Individual personalities in the insect colony: From molecules to societies

Monday, November 17, 2014: 10:12 AM
Portland Ballroom 253 (Oregon Convention Center)
Alexander Walton , Ecology, Evolution, and Organismal Biology, Iowa State University, Ames, IA
Amy L. Toth , Ecology, Evolution, and Organismal Biology, Iowa State University, Ames, IA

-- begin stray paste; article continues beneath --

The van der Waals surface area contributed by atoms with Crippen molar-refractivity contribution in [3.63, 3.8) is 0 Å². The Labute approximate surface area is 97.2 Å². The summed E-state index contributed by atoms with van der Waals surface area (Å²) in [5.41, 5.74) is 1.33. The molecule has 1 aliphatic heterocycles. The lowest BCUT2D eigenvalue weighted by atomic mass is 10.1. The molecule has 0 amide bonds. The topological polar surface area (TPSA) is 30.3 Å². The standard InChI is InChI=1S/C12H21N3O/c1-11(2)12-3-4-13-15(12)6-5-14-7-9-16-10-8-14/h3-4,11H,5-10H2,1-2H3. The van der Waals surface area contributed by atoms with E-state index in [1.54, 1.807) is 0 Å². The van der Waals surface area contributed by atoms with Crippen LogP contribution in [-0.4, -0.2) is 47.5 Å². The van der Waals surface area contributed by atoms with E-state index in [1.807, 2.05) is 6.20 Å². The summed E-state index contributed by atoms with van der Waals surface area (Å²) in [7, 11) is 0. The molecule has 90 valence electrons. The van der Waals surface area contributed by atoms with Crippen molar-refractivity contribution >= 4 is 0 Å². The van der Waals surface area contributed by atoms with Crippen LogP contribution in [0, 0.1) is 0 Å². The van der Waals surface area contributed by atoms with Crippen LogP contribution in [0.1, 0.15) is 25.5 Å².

ndividual differences, often referred to as personalities or behavioral syndromes, are an important new area of investigation in the biological and social sciences and are being investigated in many animals and humans. Differences in personalities are something we hold dear as humans because they not only make us who we are, but lead to role specialization, and thus contribute to the maintenance of a functioning society. It is likely that personality differences can serve a similar role in an insect society. I have hypothesized that some individuals in the hive have an “affiliative” personality: that throughout their lifetime they perform tasks that require interacting with their nestmates. I have also hypothesized that there are “non-affiliative” bees that perform non -interactive tasks throughout their life. Detailed observations on individual bees can be achieved with an observation hive, a glass-walled bee hive that allows for monitoring of activity within the colony without disturbing the insects. We built observation hives and recorded the behaviors of individually marked, same-age bees throughout their 5 week lifetime for four different hives.  Tasks were placed into the categories of affiliative or non-affiliative based on the criteria of whether the task does or does not require interaction with another individual. Analyses are ongoing but results thus far suggest there are inter-individual differences in several social behaviors.  Investigation of individual differences in personalities within the social insect colony could provide insight into the role of specialization during social evolution.  Further research can illuminate how personalities may contribute to the fitness and success of the colony.